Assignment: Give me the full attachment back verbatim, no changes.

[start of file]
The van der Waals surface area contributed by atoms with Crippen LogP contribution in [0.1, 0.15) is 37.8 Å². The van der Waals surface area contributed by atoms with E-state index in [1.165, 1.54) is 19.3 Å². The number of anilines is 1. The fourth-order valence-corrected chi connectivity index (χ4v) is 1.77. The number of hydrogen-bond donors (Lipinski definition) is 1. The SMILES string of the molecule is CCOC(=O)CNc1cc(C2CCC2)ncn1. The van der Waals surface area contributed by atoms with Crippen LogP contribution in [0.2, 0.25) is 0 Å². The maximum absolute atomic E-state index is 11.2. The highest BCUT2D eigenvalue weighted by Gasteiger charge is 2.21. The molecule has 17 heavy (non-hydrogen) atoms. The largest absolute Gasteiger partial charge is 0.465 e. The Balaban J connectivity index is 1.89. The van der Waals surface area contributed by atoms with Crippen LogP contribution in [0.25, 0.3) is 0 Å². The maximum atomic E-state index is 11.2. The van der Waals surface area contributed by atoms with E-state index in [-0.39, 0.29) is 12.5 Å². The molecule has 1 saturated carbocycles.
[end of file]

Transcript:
The van der Waals surface area contributed by atoms with Crippen LogP contribution in [0.1, 0.15) is 37.8 Å². The van der Waals surface area contributed by atoms with E-state index in [1.165, 1.54) is 19.3 Å². The number of anilines is 1. The fourth-order valence-corrected chi connectivity index (χ4v) is 1.77. The number of hydrogen-bond donors (Lipinski definition) is 1. The SMILES string of the molecule is CCOC(=O)CNc1cc(C2CCC2)ncn1. The van der Waals surface area contributed by atoms with Crippen LogP contribution in [0.2, 0.25) is 0 Å². The maximum absolute atomic E-state index is 11.2. The highest BCUT2D eigenvalue weighted by Gasteiger charge is 2.21. The molecule has 17 heavy (non-hydrogen) atoms. The largest absolute Gasteiger partial charge is 0.465 e. The Balaban J connectivity index is 1.89. The van der Waals surface area contributed by atoms with Crippen LogP contribution in [0.25, 0.3) is 0 Å². The maximum atomic E-state index is 11.2. The van der Waals surface area contributed by atoms with E-state index in [-0.39, 0.29) is 12.5 Å². The molecule has 1 saturated carbocycles.